I had plans, darn it. Grand plans. I was going to go outside, probably. I might have picked a flower. Maybe it would’ve slipped from between my fingers, only for me to bend down and find three stray kittens, who I’d have ultimately adopted and come to love like the furry little couch-ruining aliens they would have been.
This would’ve taken me on a journey of self-discovery and responsibility, the kind that changes everything. Instead, I played Auto Chess on my phone for seven straight hours.
Before yesterday afternoon, I’d dabbled in Auto Chess, a mod-turned-phenomenon about assembling tiny automated armies and powering them up through class and race synergies. But only a little. I checked out the original Dota 2 mod shortly after it took off, but I was on deadline for a story, so I only had time to pick up the basics.
Yesterday, however, I was fresh off writing a different Auto Chess story, and I still had a streamer playing Teamfight Tactics, League of Legends’ spin on the formula, playing in a browser window on my PC. It was the end of the day, and I remembered that a version of Auto Chess from the original mod’s developers had come out on mobile devices a week ago. It was, I’d heard, literally the same as Dota Auto Chess, except they changed some names for legal reasons. I decided to download it.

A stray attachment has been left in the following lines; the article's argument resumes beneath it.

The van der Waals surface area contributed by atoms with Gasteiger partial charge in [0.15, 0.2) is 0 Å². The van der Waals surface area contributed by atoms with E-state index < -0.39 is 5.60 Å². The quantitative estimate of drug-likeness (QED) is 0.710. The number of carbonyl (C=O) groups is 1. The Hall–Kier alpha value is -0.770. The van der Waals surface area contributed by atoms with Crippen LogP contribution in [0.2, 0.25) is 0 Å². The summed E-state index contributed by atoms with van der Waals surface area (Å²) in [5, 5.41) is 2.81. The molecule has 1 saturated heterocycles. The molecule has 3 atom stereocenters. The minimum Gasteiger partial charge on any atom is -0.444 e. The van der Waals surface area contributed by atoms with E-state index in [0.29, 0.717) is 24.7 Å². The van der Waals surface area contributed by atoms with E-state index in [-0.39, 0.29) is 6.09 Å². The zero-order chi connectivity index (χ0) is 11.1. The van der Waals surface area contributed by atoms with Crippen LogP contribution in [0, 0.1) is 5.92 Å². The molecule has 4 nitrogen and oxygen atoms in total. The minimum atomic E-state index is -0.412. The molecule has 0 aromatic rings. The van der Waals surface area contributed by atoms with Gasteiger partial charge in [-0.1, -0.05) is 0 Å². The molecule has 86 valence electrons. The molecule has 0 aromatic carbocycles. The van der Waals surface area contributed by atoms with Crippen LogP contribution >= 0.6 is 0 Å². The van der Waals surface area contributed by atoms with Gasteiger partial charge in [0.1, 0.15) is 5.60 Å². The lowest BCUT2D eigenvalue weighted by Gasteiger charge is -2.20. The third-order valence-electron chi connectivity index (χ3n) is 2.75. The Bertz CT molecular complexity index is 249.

Having recently turned 30, I’m now at a point in my life where I reach the end of the work day, blink, and am suddenly in bed. At 6:15 p.m. I have no idea how this happens, but I’m powerless to resist this apparently-natural process, and my tired bones—now subject to the ravages of time in a way they weren’t just a year ago—are grateful for it.